Does it feel like we’ve been in the Galapagos forever? Well, there are certainly worse places to spend however many months it’s taken me to write these posts. Believe it or not, though, we’ve made it to the final full day of our trip! We had one last tour scheduled, and the day kicked off when my alarm went off at 6:30AM… approximately 30 minutes after I fell asleep after spending most of the night trying, and failing, to fall asleep through the New Year’s party happening in the town square. Anyway, suffice to say that the day wasn’t off to an ideal start.
On top of that, it was raining. Of course. I was hoping that it would be like some of the other days when it rained in the morning but stopped by the time we got to wherever we were going, but we weren’t so lucky. The good news is that it’s hard to have a bad day in the Galapagos! Even with the rain, we got to see some amazing things.
Our destination for the day wasn’t too far away. We were headed to Los Túneles (The Tunnels), an area on Isabela Island (where we were staying) that’s known for being a great snorkel spot and for its lava formations. We’ll get to that, but first… it takes about 40 minutes to get there by boat, and on the way, we saw manta rays in the ocean!! I don’t think I even know that these things existed, and if you’re like me… think stingray, but HUGE. The ones we saw were probably at most 10ft (3m) from fin tip to fin tip, but on average, they’re about 15ft (4.5m). At their largest, they can be 23ft (7m) across! Oh, and weigh 6600lbs (3000kg). HOW did I not know about them?? Man, the ocean is a CRAZY place.
The captain stopped the boat so that we could watch them, and the guide explained that they are very curious and often stop to investigate/“play” with boats. They were sticking their fins out of the water (looking creepily like shark fins) and flipping over to show their bright white undersides. They may be intimidatingly large, but they aren’t harmful to humans. They can’t sting, and they eat plankton by filter feeding, like blue whales. To do so, they swim with their giant mouths open (the largest ones could fit multiple grown humans in their mouths… eek!) and direct plankton and water in with the help of these weird little flexible horns that they have. Everything goes through a filtering system, and food gets consumed while water gets expelled. They can also swim impressively fast. At a sprint, they can reach speeds up to about 22mph (35km/h), though they usually cruise at closer to 9mph (15km/h). One more fun fact… they have the biggest brains of any fish.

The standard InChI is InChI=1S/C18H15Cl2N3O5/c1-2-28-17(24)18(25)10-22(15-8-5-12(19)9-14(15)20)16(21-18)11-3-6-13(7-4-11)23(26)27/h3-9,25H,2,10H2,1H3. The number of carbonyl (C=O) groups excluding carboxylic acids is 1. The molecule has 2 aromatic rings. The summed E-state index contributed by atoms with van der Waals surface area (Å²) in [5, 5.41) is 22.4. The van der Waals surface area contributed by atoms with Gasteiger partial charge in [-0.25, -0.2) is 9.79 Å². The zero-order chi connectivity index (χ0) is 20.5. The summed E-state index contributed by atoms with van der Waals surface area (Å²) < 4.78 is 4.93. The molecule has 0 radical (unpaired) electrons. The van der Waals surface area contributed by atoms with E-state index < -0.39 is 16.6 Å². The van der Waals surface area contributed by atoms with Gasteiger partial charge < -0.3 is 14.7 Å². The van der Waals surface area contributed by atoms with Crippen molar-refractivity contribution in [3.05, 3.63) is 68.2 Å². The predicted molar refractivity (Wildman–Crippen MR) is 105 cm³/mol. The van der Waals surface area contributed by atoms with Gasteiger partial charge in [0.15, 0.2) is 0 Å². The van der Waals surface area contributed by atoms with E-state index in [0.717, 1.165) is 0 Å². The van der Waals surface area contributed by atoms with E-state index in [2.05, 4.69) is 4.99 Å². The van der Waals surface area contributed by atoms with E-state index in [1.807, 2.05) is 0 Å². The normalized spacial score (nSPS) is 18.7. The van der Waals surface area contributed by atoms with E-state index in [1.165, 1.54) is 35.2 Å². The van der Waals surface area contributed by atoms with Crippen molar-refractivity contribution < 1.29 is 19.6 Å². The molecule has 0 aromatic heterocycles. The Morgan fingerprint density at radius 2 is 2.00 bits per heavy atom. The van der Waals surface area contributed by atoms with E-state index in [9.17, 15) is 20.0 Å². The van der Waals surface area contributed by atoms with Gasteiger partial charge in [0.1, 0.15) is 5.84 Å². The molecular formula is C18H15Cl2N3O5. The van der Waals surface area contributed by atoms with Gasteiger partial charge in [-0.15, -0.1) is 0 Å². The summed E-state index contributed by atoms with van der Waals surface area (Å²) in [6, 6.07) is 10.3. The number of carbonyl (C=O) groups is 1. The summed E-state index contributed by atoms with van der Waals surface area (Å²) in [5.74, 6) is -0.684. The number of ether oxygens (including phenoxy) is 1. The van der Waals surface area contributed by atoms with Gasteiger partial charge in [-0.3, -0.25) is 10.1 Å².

Here’s a not-great-but-best-I-have video of one of them surfacing. You can see the horns I mentioned (they’re the things sticking out of the water above its gills).
After they got tired of us, we continued along to our first stop. Los Túneles has some amazing lava formations. As its name suggests, there are lots of tunnels underneath the surface, plus caves and bridges. Remember how we’ve talked about how lava formed the islands? As we’ve seen in other places, there can be voids underneath the surface in the form of lava tubes and such. That, in combination with the erosion caused by waves crashing into the coastline, created a landscape unlike anything I’d ever seen before.
Aside from the fact that it was STILL raining, I was thrilled to have the chance to walk around. We got to walk over some of the lava bridges, and the water surrounding us was so incredibly clear that we could see all sorts of sea life swimming by! We saw a few golden rays (so, so, so cool to see them swimming! Even if they’re much smaller than manta rays), plus tons of sea turtles. Oh, what I would have given to swim in that water! But it’s a protected area, so no swimming allowed.
There were also a bunch of blue-footed boobies with some of the brightest feet I’ve seen, plus their chicks. We had seen a few newborn chicks on Espanola Island, and they weren’t especially cute… they looked a bit like dinosaur/alien babies. These ones were a little farther along, though, and they were little fluffballs.